The smoke that billowed from tanks that caught fire Monday afternoon in DeWitt County likely contained hundreds of toxic byproducts of the oil and gas industry, environmental advocates said Tuesday.
But the fumes from the fiberglass tanks that burned were likely worse for people in the area to breathe.
“Fiberglass tanks are cheaper than metal tanks, but they burn, whereas metal does not,” said Neil Carman, the clean air program director of the Lone Star Chapter of the Sierra Club.
The tanks contained oil field brine.
According to the Texas Railroad Commission, oil field brine is water with varying levels of salinity that is found in the same geologic formations that produce oil and gas. This water comes up simultaneously with the production of oil and gas. However, small quantities of substances used in the drilling, completion and production operations of a well may be mixed in.
The fire was reported at 3:35 p.m. in the 7800 block of Farm-to-Market Road 108. One person was injured, and it took firefighters from multiple agencies seven hours to extinguish the fire, said Cyndi Smith, the county’s emergency management coordinator.
Smith on Tuesday declined to say who the tanks belonged to, but the Texas Railroad Commission, which was called to investigate the fire, determine whether any rules were broken and oversee the cleanup, identified the tanks as belonging to Goodnight Midstream Permian, LLC.
Ramona Nye, a spokeswoman for the agency, said there were 14 tanks at the site, 12 of which were fiberglass and two of which were steel. She said the fiberglass tanks, which could hold 21,500 gallons each, caught fire while the steel tanks, which could hold 43,000 gallons each, were impacted by heat.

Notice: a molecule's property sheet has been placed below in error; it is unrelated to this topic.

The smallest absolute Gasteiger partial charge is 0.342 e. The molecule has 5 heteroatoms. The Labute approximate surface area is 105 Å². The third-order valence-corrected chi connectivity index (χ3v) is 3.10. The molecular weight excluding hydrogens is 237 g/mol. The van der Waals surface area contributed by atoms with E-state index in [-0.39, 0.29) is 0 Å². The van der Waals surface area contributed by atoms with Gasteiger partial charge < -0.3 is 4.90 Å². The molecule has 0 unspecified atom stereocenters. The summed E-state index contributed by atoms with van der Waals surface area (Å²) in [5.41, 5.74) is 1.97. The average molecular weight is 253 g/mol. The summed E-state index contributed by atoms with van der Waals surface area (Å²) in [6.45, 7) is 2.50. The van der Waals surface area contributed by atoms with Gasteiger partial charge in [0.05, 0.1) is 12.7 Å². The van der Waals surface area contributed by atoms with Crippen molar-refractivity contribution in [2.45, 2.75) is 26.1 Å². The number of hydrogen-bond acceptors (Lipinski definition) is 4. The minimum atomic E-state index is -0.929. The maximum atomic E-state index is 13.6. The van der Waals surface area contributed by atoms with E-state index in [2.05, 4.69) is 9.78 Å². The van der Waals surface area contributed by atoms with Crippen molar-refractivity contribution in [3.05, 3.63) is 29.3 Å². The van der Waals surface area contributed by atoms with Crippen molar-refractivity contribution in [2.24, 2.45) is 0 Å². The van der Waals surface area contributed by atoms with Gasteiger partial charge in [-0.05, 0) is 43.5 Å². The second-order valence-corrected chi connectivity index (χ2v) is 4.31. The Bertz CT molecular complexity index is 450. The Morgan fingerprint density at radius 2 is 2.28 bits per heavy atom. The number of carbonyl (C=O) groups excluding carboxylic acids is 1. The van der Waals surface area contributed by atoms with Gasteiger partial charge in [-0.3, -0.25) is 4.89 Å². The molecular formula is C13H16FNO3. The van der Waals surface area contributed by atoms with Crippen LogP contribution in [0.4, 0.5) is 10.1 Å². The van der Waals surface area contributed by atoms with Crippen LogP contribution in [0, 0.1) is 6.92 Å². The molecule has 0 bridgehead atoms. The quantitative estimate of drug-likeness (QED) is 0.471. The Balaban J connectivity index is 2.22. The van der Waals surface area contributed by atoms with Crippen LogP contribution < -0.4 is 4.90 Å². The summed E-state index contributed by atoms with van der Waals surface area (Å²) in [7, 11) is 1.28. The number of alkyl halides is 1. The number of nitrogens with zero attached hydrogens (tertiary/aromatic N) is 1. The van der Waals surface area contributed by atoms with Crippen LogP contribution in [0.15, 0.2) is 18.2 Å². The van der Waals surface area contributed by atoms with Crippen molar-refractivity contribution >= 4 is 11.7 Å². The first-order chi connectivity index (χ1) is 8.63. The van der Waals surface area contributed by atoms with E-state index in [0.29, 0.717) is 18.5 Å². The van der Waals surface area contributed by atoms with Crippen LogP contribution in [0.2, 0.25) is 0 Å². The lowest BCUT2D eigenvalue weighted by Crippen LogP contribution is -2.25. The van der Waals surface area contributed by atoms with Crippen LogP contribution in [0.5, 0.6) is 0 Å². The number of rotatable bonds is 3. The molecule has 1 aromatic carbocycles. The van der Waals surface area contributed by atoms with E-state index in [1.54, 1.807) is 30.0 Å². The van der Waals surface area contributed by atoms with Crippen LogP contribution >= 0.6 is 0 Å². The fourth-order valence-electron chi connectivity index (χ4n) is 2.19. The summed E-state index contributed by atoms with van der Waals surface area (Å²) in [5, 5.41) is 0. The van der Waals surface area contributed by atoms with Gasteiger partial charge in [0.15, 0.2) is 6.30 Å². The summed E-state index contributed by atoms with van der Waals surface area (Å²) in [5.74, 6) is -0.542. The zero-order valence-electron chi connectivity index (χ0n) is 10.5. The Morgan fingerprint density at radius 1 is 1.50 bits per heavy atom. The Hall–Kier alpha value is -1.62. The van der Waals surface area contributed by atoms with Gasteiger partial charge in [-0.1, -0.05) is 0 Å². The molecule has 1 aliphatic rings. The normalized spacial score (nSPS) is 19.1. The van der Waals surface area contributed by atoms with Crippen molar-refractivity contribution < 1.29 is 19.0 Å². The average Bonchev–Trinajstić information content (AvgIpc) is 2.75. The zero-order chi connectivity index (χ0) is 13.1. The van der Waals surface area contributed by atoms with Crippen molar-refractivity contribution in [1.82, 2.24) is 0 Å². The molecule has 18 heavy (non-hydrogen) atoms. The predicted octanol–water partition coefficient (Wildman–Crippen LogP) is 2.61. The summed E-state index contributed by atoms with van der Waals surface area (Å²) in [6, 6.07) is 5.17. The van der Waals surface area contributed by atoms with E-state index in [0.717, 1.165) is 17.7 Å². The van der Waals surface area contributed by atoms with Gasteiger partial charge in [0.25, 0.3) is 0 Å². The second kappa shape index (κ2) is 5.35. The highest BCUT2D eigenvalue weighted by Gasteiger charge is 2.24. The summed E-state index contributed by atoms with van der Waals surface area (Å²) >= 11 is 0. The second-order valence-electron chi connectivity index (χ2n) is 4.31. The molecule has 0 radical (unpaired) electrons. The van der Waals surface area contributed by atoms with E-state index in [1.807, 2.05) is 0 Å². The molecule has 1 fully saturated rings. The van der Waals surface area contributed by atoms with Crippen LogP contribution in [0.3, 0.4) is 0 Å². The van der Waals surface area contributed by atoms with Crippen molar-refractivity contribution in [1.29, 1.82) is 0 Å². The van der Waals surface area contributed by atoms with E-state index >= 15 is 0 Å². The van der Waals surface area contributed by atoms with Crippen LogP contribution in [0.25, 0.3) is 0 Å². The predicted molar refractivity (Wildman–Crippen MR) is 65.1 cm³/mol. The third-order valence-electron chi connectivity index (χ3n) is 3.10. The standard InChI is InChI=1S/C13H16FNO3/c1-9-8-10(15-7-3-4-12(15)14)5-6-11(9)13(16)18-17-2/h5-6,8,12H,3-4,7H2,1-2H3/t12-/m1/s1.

Texas Railroad Commission records show that Goodnight Midstream operates hundreds of wells, including one in DeWitt County near the site of Monday’s fire. The company can inject oil field brine into this well at a rate of about a million gallons per day. The well was last inspected in July 2018 and passed.
The Advocate couldn’t find Railroad Commission records Tuesday that would show whether Goodnight Midstream has ever broken a rule related to how it keeps the oil field brine before injecting it.
Goodnight Midstream is based in Dallas and could not be immediately reached Tuesday for comment.
The Texas Commission on Environmental Quality said it was not investigating the fire.
“Realize that these rural wastewater disposal sites are often quite a ways from the TCEQ regional offices, perhaps even one to two hours in some cases, and they have complaints and investigations to carry out, making a timely response challenging,” said Carman, who used to work for the TCEQ.
DeWitt County is part of TCEQ’s Region 14, which has an office in Corpus Christi.
Carman said if people who live or work near where the fire took place complained of smelling rotten eggs and experienced headaches or nausea, the TCEQ could sample the air. The TCEQ has a rule that says “no person may cause, suffer, allow or permit emissions of hydrogen sulfide from a source or sources operated on a property or multiple sources operated on contiguous properties to exceed a net ground level concentration of 0.08 parts per million averaged over any 30-minute period if the downwind concentration of hydrogen sulfide affects a property used for residential, business or commercial properties.” A Google Maps aerial view of the site shows it is in a rural area, though.
This is at least the fifth fire involving tanks holding oil field brine in DeWitt County since November 2016.